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  • Patty Hood

And…So Here We Are

Updated: Apr 2, 2020

Today is Wednesday, March 25, 2020. I sit in my quiet office watching the wind blow through the barren trees. Soon, spring will show up and the grass will return to green, the leaves will bud out, and flowers will bloom. And yet everything is so different now. The coronavirus and its presence has changed everything we have known. Nothing feels the same anymore.

As an insurance agent, and someone very social, this isolation and separation is challenging to me. I come to my office daily and work alone. I don’t see anyone. I am isolated from contact with my clients whom I miss sharply. I call and check on friends, clients, and relatives. I listen. I hear their fear and concern. I try to encourage, support, and acknowledge their feelings right now. I was speaking to a close friend who described their feelings as one of grief.

“It is as if someone died,” he said. “Last week I was in shock. My job is no longer guaranteed, my schedule is so unpredictable. How can this be happening?” he said. This week he said, “I’m just sad, depressed really…”

It’s true, isn’t it? This does in some ways feel like death. The five stages of grief are:

  • Shock or disbelief, denial of the reality of what is happening.

  • Anger at what has happened.

  • Bargaining with the circumstances. If only I’d saved more money, been more prepared (like we could ever anticipate this happening!!!!).

  • Depression, overwhelming sadness.

  • Acceptance of the situation

In many ways, we are all grieving the life we once knew. Things change daily now and I suppose they will continue to change daily for quite some time. We are all in a form of limbo. Waiting it out, not knowing how all of this will turn out. I see friends in the grocery stores, the gas station. We all have that same look in our eyes, that stare, that nod of a head and acknowledgement that things are not the same with any of us. We smile at each other and move about the task at hand.

It feels sad and awkward to not reach out, touch. Make physical contact with my friends and loved ones. Those who know me know I have always been a hugger. God made me that way. It’s how I’m designed. And yet, the very thing that I want to do is not acceptable right now. So I move away from them with a small smile. “Sorry,” my mind says quietly to that dear friend whom I distance myself from. I don’t want to make anyone ill, and I don’t want to be ill.

I don’t know much about the future really. I don’t know when life will “feel normal” again, but a couple of things I know for sure:

I know we will get through this. We just will. It stinks, and it is devastating to see some of my friends, colleagues, and clients struggle. Businesses are closed, bills looming, and financial ruin for some of our local businesses that may never recover. The illnesses, health challenges, the loss of life for many. I’m not in denial of any of this. And yet, we persevere as a community. We are built to overcome. I see business recreating ways to stay open. Their sheer will to survive, their relentless drive to overcome is amazing. I sit in awe of their courage and determination. I see generous people donating time, money, food, running errands for the vulnerable. I see strangers helping other strangers. It is the reason I know we will get through this. Generosity and kindness are important antidotes for what currently ails us. They go a long way in calming our fears and soothing our raw nerves.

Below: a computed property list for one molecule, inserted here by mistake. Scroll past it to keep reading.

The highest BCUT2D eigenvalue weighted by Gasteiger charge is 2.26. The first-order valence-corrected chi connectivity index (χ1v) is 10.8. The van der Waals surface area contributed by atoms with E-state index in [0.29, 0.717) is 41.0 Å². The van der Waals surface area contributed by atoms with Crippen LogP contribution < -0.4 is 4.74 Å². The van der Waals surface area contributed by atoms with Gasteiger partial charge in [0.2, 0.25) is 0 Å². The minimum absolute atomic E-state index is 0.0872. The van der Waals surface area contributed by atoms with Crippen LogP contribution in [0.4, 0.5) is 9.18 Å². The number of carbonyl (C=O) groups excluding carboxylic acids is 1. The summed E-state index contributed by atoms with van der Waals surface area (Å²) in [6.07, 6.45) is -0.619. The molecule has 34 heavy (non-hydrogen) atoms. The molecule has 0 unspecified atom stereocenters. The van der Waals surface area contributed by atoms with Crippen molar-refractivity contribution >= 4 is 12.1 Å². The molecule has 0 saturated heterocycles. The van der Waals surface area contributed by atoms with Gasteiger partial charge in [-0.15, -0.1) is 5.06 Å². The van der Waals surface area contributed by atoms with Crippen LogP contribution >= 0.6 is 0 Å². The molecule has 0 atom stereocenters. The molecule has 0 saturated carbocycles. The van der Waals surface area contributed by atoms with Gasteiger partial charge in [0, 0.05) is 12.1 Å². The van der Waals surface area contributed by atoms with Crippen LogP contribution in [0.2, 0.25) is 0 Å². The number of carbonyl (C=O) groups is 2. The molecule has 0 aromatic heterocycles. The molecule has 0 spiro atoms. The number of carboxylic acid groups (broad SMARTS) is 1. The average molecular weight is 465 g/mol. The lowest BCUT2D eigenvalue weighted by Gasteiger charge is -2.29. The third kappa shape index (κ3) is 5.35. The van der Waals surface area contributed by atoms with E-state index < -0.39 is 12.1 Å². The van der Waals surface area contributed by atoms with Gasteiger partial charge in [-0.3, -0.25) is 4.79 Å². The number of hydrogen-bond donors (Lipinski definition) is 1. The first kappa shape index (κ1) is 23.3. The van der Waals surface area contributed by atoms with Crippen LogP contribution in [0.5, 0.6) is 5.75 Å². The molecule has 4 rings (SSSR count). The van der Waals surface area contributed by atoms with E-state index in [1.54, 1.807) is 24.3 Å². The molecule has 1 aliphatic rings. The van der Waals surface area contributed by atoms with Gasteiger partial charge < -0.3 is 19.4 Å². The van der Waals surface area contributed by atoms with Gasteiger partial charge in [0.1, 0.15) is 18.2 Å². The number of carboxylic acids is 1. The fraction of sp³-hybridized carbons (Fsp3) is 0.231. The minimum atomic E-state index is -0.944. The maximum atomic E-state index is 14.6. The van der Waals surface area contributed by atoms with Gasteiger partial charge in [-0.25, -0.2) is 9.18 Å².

Dear friends, clients, and loved ones, know this one thing for sure: I am here. How can I help you? If you need to talk, rant, cry, rage at all this injustice, call me. I am not afraid of your rage or tears or rants. It means you're real, honest, and vulnerable just like the rest of us. If you don’t want to call me, call a trusted friend, a relative, a spiritual teacher. In this time of isolation and fear, we must not be afraid to ask for help. So much of this is bigger than us as individuals. Please don’t try to do this alone. It isn’t necessary. The kindness someone will show you in your time of need is away for them to soothe their own soul.

Be Well.

Be Safe.

Patty Hood

PS - Here are some resources you may find helpful during this time: Help with food, shelter, medicine: Eagle County's website for the latest information: Information on the CARES Act which provides financial relief to small businesses:

Colorado Restaurant Association Angel Relief Fund. This program supports restaurants and hospitality workers with financial assistance and access to a COVID– 19 specific hub of support services that provide Federal, state, and community resources for housing, transportation, mental health, medical, child care assistance support and more. Speak Up Reach Out Suicide Prevention


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